When Trollope's characters marry, they want the whole package: love, sex, and money. But there is confusion in Trollope's He Knew He Was Right; some of the female characters want to sacrifice themselves for their lovers. Before or during their engagements, Dorothy Stanhope and Caroline Spalding decide to abnegate their claims to marriage. Dorothy doesn't believe she should marry Brooke Burgess because her aunt threatens to cut him out of her wil. Caroline Spalding, an American, fears rumors that say her nationality will ruin Mr. Glascock's social standing.
As you can imagine, love prevails for many of Trollope's couples.
When women won't make sacrifices, however, look at what happens. Emily and
her husband, Louis Trevelyan, are in love. They have money, a baby, and are very happy. But they separate after Louis becomes pathologically jealous of Colonel Osborne, Emily's
father's best friend, a flirtatious man in his fifties who visits too often and who has allegedly brought discord to other married couples. Louis says Emily has
disgraced him, and Emily refuses to apologize for innocent behavior.
So Louis banishes Emily, her sister Nora, who lives with them, and their child to a house in a village far from London; he will take them back only if Emily admits her fault.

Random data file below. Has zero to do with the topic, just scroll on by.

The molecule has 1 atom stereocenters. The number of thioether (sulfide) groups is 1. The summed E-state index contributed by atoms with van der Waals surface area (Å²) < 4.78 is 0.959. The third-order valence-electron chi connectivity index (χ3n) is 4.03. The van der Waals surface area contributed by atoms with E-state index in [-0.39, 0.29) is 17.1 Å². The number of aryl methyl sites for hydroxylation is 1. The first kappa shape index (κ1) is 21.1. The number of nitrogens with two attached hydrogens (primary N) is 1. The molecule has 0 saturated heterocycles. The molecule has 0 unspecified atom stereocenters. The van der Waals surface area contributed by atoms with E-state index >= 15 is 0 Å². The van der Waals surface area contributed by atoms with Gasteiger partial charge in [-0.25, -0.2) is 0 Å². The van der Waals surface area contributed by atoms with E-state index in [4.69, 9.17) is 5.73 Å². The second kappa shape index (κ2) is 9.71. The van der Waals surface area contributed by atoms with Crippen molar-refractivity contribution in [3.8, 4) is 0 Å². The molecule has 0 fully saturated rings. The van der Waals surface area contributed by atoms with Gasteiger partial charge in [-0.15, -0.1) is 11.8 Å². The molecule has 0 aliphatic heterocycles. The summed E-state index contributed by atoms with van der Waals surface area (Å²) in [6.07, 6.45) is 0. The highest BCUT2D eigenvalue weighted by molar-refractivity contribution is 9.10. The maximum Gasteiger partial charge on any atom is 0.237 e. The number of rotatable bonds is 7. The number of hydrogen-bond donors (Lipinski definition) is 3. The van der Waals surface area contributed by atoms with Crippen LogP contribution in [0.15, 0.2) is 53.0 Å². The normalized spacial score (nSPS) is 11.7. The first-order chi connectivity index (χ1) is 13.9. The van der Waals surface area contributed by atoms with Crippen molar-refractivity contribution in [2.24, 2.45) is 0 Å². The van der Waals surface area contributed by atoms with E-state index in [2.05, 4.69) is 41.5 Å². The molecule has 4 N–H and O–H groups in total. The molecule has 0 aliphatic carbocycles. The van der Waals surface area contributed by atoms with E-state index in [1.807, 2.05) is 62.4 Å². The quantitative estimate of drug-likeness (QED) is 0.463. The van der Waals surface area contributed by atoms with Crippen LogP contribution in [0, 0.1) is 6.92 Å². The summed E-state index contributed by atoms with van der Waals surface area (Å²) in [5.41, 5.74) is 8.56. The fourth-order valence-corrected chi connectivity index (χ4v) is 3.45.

Nora is distressed by the break-up of her sister's marriage. Nora is in love with Hugh Stanhope, an impoverished political journalist for a penny paper, but she desperately wants money. She hopes to marry Mr. Glascock, Lord Peterborough's heir, a man with whom she has been thrown together at parties, but she cannot love him. Morally, she decides she cannot marry a man she does not love, though she very much regrets this.
There is plenty of comedy. Arabella and Camilla French, two spinsters who are almost mythic monsters, set their caps for the same man, Mr. Gibson, a clergyman. What happens I will not say, but the sisters are horrifying, and at the same time very funny. In a way I feel sorry for them: they are portrayed as foolish women who throw themselves at men, but it is their only chance of escaping life with Mother. The other women are not mocked, of course, because they are lovely and men want them.
100 pages to go.
This is THE YEAR OF H. G. WELLS. Earlier this year, I binged on Kipps and Tono-Bungay, two of Wells's realistic novels about the rise and fall and rise of lower-middle-class heroes.
I also read David Lodge's A Man of Parts, an excellent historical novel about Wells. I'd love to see this nominated for a Booker.
I just picked up Spanish writer Felix J. Palma's The Map of Time, a novel set in Victorian London in which H. G. Wells is a character. I bought it at Borders--probably the last time I will visit a Borders since all the stores are going out of business.
Since The Map of Time is partly about time travel, will I have to reread The Time Machine?